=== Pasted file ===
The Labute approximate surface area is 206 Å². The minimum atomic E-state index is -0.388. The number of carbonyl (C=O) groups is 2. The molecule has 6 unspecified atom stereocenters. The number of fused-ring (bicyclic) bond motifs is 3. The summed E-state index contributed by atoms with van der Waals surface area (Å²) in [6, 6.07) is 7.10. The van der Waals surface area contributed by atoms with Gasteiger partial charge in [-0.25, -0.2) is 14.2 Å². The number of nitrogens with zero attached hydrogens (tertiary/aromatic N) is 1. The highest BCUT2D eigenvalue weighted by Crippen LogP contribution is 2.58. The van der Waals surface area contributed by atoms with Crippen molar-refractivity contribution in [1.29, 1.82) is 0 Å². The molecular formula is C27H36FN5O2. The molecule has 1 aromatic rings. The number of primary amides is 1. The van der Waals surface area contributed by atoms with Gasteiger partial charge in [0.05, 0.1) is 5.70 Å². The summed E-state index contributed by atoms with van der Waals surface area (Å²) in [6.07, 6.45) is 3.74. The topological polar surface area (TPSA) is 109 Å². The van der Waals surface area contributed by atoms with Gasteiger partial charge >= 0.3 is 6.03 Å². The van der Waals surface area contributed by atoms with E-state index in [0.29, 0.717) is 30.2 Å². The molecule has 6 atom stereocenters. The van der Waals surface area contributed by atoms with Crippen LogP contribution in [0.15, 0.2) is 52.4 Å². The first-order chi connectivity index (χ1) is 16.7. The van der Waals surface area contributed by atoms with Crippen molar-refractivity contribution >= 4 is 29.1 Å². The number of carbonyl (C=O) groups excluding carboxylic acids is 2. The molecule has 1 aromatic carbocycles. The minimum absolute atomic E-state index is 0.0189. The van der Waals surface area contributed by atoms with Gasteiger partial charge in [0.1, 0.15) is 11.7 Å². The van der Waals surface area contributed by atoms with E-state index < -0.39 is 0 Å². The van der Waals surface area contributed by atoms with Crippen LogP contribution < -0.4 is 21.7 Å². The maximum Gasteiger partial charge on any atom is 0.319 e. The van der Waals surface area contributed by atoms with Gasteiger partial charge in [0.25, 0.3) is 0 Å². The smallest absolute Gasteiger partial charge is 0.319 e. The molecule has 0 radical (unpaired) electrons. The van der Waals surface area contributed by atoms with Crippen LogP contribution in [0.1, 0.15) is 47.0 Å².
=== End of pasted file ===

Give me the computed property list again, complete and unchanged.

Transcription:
The Labute approximate surface area is 206 Å². The minimum atomic E-state index is -0.388. The number of carbonyl (C=O) groups is 2. The molecule has 6 unspecified atom stereocenters. The number of fused-ring (bicyclic) bond motifs is 3. The summed E-state index contributed by atoms with van der Waals surface area (Å²) in [6, 6.07) is 7.10. The van der Waals surface area contributed by atoms with Gasteiger partial charge in [-0.25, -0.2) is 14.2 Å². The number of nitrogens with zero attached hydrogens (tertiary/aromatic N) is 1. The highest BCUT2D eigenvalue weighted by Crippen LogP contribution is 2.58. The van der Waals surface area contributed by atoms with Crippen molar-refractivity contribution in [1.29, 1.82) is 0 Å². The molecular formula is C27H36FN5O2. The molecule has 1 aromatic rings. The number of primary amides is 1. The van der Waals surface area contributed by atoms with Gasteiger partial charge in [0.05, 0.1) is 5.70 Å². The summed E-state index contributed by atoms with van der Waals surface area (Å²) in [6.07, 6.45) is 3.74. The topological polar surface area (TPSA) is 109 Å². The van der Waals surface area contributed by atoms with Gasteiger partial charge >= 0.3 is 6.03 Å². The van der Waals surface area contributed by atoms with E-state index in [0.29, 0.717) is 30.2 Å². The molecule has 6 atom stereocenters. The van der Waals surface area contributed by atoms with Crippen LogP contribution in [0.15, 0.2) is 52.4 Å². The first-order chi connectivity index (χ1) is 16.7. The van der Waals surface area contributed by atoms with Crippen molar-refractivity contribution >= 4 is 29.1 Å². The number of carbonyl (C=O) groups excluding carboxylic acids is 2. The molecule has 1 aromatic carbocycles. The minimum absolute atomic E-state index is 0.0189. The van der Waals surface area contributed by atoms with Gasteiger partial charge in [0.1, 0.15) is 11.7 Å². The van der Waals surface area contributed by atoms with E-state index < -0.39 is 0 Å². The van der Waals surface area contributed by atoms with Crippen LogP contribution < -0.4 is 21.7 Å². The maximum Gasteiger partial charge on any atom is 0.319 e. The van der Waals surface area contributed by atoms with Gasteiger partial charge in [0.25, 0.3) is 0 Å². The smallest absolute Gasteiger partial charge is 0.319 e. The molecule has 0 radical (unpaired) electrons. The van der Waals surface area contributed by atoms with Crippen LogP contribution in [0.1, 0.15) is 47.0 Å².